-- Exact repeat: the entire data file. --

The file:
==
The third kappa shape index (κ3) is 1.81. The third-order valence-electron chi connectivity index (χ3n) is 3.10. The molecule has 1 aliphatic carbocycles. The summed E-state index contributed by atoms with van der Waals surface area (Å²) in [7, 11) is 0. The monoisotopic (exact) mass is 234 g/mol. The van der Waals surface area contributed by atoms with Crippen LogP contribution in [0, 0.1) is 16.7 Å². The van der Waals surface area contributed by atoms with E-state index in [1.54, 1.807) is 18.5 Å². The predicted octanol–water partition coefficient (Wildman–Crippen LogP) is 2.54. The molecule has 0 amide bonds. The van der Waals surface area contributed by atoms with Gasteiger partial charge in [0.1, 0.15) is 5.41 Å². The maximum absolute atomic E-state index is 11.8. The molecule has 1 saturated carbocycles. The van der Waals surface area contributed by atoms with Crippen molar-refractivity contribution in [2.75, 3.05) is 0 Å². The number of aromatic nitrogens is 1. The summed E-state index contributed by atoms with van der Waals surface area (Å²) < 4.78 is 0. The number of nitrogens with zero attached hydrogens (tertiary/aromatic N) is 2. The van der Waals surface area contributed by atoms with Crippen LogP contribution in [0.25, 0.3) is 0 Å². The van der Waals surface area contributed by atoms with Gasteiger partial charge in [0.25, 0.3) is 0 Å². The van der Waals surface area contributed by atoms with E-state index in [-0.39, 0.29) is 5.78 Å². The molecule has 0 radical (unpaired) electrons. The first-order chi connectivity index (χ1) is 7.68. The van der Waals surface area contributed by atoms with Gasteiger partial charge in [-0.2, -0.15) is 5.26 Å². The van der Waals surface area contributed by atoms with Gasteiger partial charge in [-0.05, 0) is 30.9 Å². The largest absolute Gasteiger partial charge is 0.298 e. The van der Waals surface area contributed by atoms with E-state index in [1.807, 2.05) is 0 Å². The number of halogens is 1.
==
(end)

The third kappa shape index (κ3) is 1.81. The third-order valence-electron chi connectivity index (χ3n) is 3.10. The molecule has 1 aliphatic carbocycles. The summed E-state index contributed by atoms with van der Waals surface area (Å²) in [7, 11) is 0. The monoisotopic (exact) mass is 234 g/mol. The van der Waals surface area contributed by atoms with Crippen LogP contribution in [0, 0.1) is 16.7 Å². The van der Waals surface area contributed by atoms with E-state index in [1.54, 1.807) is 18.5 Å². The predicted octanol–water partition coefficient (Wildman–Crippen LogP) is 2.54. The molecule has 0 amide bonds. The van der Waals surface area contributed by atoms with Gasteiger partial charge in [0.1, 0.15) is 5.41 Å². The maximum absolute atomic E-state index is 11.8. The molecule has 1 saturated carbocycles. The van der Waals surface area contributed by atoms with Crippen molar-refractivity contribution in [2.75, 3.05) is 0 Å². The number of aromatic nitrogens is 1. The summed E-state index contributed by atoms with van der Waals surface area (Å²) < 4.78 is 0. The number of nitrogens with zero attached hydrogens (tertiary/aromatic N) is 2. The van der Waals surface area contributed by atoms with Crippen LogP contribution in [0.25, 0.3) is 0 Å². The van der Waals surface area contributed by atoms with Gasteiger partial charge in [0.25, 0.3) is 0 Å². The van der Waals surface area contributed by atoms with E-state index in [-0.39, 0.29) is 5.78 Å². The molecule has 0 radical (unpaired) electrons. The first-order chi connectivity index (χ1) is 7.68. The van der Waals surface area contributed by atoms with Gasteiger partial charge in [-0.2, -0.15) is 5.26 Å². The van der Waals surface area contributed by atoms with Gasteiger partial charge in [-0.05, 0) is 30.9 Å². The largest absolute Gasteiger partial charge is 0.298 e. The van der Waals surface area contributed by atoms with E-state index in [1.807, 2.05) is 0 Å². The number of halogens is 1.